One of the most significant events to occur in the U.S. natural gas market this year will be the full-scale reversal of flows in Zone 3 of the Rockies Express Pipeline (REX), and it is right around the corner. The Zone 3 East-to-West Project (E2W) will bring on an incremental 1.2 Bcf/d of westbound capacity, opening the floodgates for Marcellus and Utica producers. As REX touches nearly every part of the US gas market, the expansion will reconfigure continental gas flows and price relationships across multiple regions as it comes online.
Based on conversations last week with our good friends at Tallgrass Energy, the operator of REX, today we bring you the up-to-the-minute scoop on the E2W expansion and other forthcoming changes on the pipeline.
Tallgrass is targeting completion of construction on the required facilities for the E2W expansion by early July and expects to bring the new capacity into service August 1, 2015 once downstream parties complete the necessary work. The project is expanding westbound firm transportation capacity by 1.2 Bcf/d from REX’s eastern terminus point in Clarington, OH to Moultrie County, IL, and will bring the total westbound firm capacity to 1.8 Bcf/d for that stretch of REX. This new E2W capacity will be in addition to the 1.8 Bcf/d of eastbound firm capacity still available from the Rockies to Clarington, OH.
The E2W capacity in-service will mark a significant increase in outbound capacity for natural gas producers in the Marcellus and Utica shale plays and will be a game changer for the US Northeast supply-demand balance. We’ve been talking about the reversal of REX for a couple of years going back to our 2013 series titled Get Back to Where You Once Belonged. More recently in End of Displacement, we laid out why outbound pipeline capacity is especially critical for the Northeast natural gas market to balance this summer and beyond. Local production has pushed out nearly all of the inbound supply flows from other regions. With little to no inbound supply to push out this summer and barring the unlikely scenario of massive production declines, increased outflows from the Northeast to other markets will be an essential outlet for the production growth that has already occurred in the region compared to last year, as well as future supply growth. Thus, one of the biggest shifts occurring in the natural gas market today is the expansion of gas pipeline take-away capacity out of the Northeast, whether through backhaul capacity, whole-scale pipeline reversals, pipelines creating bi-directional capabilities, or brand new pipelines. Volume wise, E2W is the biggest such deal so far. In addition, REX connects to about a dozen major north-south pipelines within Zone 3, which presents the likelihood of a ripple effect on flows as well as price relationships as more westbound capacity becomes available.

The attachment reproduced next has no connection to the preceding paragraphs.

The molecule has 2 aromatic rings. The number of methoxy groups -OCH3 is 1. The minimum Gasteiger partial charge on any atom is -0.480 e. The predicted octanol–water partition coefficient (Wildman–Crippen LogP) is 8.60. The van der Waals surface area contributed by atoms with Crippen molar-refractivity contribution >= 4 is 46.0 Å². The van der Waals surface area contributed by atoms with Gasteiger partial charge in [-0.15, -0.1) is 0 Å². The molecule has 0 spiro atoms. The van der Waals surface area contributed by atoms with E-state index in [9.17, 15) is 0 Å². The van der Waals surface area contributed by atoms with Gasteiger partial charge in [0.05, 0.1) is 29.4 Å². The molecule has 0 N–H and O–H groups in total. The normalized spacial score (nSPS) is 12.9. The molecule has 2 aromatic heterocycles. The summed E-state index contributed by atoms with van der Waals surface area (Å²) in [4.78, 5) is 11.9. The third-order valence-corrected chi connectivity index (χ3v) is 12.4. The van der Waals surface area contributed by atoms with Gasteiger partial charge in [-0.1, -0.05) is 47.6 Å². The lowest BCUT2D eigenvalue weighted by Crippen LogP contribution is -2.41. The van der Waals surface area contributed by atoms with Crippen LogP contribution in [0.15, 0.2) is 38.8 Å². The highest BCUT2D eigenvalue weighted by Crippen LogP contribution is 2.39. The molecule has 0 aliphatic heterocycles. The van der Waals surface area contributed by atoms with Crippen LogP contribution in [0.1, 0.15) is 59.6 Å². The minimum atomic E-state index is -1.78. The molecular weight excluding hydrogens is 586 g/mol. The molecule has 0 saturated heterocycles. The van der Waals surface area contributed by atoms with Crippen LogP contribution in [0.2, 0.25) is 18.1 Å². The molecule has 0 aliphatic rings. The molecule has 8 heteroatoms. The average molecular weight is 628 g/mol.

The map in Figure 1 shows REX’s Zone 3 (highlighted in yellow), stretching from the Mexico compressor station in Audrain County, MO, to Clarington, OH, or vice versa, depending on your perspective. The pink squares along the pipe show the location of existing compressor stations, while various colored dots/labels designate interconnects with other pipes. The pink dots/labels show points where REX can receive gas, the blue dots/labels are points where REX can deliver to other pipelines and the two purple dots/labels designate bi-directional receipt and delivery capabilities. The portion of Zone 3 most affected by the E2W project is highlighted by the gray shaded area between Clarington, OH and Moultrie, IL. In today’s blog, we’ll focus on REX and its expansion plans. But first, to fully understand the significance of the E2W project, it’s worth briefly reviewing the original intent of REX and how flows have evolved.